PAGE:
Sweet, funny and off-kilter, American Splendor blurs the boundaries between documentary and drama, creating something striking and original. Harvey Pekar is our hero, a comic book writer whose subject is himself, with his work portraying the everyday existence of a sour but sincere honest Everyman. He's portrayed in three dimensions: by an actor (Paul Giamatti); as cartoon/comic book caricatures; and by himself - looking on at the fictionalised recreation of his life and providing the unusual biopic's voiceover.
There's no easy way to explain this curious 'faction', which follows a sadsack hospital clerk grumping his way through an unremarkable Cleveland life. Until, that is, he decides to record his everyday existence in the comic book American Splendor, and finds an audience which identifies with his problems and passions.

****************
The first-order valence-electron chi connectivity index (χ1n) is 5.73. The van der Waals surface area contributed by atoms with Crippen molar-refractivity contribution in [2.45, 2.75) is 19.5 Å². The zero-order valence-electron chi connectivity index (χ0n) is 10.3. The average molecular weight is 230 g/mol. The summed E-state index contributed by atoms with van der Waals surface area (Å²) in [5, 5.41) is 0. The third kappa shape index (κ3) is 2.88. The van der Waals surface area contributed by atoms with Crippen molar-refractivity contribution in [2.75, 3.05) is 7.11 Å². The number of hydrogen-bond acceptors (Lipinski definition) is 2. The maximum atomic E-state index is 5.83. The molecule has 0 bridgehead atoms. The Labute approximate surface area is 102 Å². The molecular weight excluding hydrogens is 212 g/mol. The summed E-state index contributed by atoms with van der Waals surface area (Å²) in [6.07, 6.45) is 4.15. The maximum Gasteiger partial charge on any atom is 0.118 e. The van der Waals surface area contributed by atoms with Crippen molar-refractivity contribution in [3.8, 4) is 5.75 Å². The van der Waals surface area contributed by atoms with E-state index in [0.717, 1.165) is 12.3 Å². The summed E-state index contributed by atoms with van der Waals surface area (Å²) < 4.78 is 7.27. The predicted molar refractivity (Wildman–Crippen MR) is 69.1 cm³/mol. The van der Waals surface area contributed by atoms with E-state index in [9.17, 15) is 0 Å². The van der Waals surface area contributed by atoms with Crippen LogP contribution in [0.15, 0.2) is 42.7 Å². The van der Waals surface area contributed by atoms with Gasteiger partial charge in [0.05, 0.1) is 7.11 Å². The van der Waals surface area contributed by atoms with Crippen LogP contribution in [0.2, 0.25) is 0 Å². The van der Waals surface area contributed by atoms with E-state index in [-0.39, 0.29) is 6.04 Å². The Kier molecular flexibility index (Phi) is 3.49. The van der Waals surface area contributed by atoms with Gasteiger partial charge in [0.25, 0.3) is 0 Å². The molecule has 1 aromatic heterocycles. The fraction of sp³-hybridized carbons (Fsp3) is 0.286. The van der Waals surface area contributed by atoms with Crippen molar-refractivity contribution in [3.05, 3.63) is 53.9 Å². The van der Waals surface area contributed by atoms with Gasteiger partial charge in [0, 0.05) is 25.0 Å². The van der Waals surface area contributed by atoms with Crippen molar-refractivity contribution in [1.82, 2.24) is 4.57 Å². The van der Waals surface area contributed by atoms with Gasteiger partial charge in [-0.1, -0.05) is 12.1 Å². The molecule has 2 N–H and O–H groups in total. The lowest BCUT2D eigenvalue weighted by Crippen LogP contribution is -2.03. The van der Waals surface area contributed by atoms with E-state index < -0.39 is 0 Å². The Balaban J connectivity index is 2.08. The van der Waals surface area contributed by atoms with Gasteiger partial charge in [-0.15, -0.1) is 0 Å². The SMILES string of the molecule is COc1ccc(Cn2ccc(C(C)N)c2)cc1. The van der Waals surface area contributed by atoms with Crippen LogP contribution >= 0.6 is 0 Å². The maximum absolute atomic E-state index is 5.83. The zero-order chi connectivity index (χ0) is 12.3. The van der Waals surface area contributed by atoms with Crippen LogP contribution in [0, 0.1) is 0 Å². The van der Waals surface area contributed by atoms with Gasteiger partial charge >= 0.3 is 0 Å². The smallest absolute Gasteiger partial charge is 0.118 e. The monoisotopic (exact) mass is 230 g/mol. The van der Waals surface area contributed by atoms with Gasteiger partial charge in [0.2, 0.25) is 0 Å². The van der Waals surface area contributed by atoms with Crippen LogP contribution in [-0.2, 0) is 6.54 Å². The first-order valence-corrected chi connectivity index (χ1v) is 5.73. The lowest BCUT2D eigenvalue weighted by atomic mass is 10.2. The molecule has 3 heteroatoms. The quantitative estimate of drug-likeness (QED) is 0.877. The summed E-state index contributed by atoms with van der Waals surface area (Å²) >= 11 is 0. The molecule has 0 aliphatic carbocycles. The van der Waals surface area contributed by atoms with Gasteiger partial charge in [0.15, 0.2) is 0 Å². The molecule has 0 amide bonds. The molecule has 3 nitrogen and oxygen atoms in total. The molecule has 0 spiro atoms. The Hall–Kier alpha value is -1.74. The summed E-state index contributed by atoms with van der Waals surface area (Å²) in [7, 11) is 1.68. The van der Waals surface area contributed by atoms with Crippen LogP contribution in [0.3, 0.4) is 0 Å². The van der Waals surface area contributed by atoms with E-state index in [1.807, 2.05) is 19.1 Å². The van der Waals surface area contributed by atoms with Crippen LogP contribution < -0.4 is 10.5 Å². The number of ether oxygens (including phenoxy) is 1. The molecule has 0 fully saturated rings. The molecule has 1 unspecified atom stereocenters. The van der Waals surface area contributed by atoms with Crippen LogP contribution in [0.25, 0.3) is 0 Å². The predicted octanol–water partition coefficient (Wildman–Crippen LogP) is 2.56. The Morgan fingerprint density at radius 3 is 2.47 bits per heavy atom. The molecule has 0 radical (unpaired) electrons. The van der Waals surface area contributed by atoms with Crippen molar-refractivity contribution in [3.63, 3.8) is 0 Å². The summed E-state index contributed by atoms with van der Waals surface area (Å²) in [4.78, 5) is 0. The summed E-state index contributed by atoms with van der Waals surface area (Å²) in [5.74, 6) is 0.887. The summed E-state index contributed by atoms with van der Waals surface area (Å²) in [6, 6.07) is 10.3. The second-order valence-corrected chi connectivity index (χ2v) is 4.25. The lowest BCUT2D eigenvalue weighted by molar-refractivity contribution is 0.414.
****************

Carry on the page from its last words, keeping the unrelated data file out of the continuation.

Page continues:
"A UNIQUE, UNUSUAL CHARACTER"
If you do, too, then chances are you'll enjoy this oddball feature from husband and wife documentary makers Robert Pulcini and Shari Springer Berman. Filmed in the grainy, washed-out hues of a typical 70s American movie, it takes some tuning in to, but is anchored by a brilliant performance from Giamatti. The know-the-face-not-the-name character actor has long deserved a leading role, and manages to capture a unique, unusual character without being patronising or sentimental. In a just world, he would be Oscar nominated.
The man who describes his reflection as a "reliable disappointment" isn't the know-nothing misery he first appears, and his relationship with the equally abrasive but affectionate Joyce (Hope 'About Schmidt' Davis) is touching in its honesty and co-dependence. As a character observes of Harvey's comic, so viewers may remark of the film: "It's pretty truthful, which is rare these days."